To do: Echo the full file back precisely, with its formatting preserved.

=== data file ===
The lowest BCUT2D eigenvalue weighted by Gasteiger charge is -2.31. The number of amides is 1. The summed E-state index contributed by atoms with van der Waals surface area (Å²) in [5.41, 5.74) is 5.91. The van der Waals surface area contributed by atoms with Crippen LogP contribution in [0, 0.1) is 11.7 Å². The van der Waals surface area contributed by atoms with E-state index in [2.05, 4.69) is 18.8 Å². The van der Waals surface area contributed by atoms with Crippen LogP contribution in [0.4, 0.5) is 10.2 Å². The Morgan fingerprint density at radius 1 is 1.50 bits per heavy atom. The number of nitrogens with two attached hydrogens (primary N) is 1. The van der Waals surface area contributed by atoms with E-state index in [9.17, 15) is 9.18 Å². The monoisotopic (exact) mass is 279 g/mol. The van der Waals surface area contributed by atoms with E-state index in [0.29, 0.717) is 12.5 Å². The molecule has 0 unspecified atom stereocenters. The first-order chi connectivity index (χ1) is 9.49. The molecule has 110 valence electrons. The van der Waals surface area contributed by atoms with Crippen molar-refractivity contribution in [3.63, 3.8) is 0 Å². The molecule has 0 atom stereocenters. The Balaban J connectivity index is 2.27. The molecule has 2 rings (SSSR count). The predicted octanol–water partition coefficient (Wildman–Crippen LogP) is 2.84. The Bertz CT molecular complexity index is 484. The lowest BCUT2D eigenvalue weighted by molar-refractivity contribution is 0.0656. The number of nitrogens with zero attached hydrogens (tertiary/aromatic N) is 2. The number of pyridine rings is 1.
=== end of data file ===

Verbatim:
The lowest BCUT2D eigenvalue weighted by Gasteiger charge is -2.31. The number of amides is 1. The summed E-state index contributed by atoms with van der Waals surface area (Å²) in [5.41, 5.74) is 5.91. The van der Waals surface area contributed by atoms with Crippen LogP contribution in [0, 0.1) is 11.7 Å². The van der Waals surface area contributed by atoms with E-state index in [2.05, 4.69) is 18.8 Å². The van der Waals surface area contributed by atoms with Crippen LogP contribution in [0.4, 0.5) is 10.2 Å². The Morgan fingerprint density at radius 1 is 1.50 bits per heavy atom. The number of nitrogens with two attached hydrogens (primary N) is 1. The van der Waals surface area contributed by atoms with E-state index in [9.17, 15) is 9.18 Å². The monoisotopic (exact) mass is 279 g/mol. The van der Waals surface area contributed by atoms with E-state index in [0.29, 0.717) is 12.5 Å². The molecule has 0 unspecified atom stereocenters. The first-order chi connectivity index (χ1) is 9.49. The molecule has 110 valence electrons. The van der Waals surface area contributed by atoms with Crippen molar-refractivity contribution in [3.63, 3.8) is 0 Å². The molecule has 0 atom stereocenters. The Balaban J connectivity index is 2.27. The molecule has 2 rings (SSSR count). The predicted octanol–water partition coefficient (Wildman–Crippen LogP) is 2.84. The Bertz CT molecular complexity index is 484. The lowest BCUT2D eigenvalue weighted by molar-refractivity contribution is 0.0656. The number of nitrogens with zero attached hydrogens (tertiary/aromatic N) is 2. The number of pyridine rings is 1.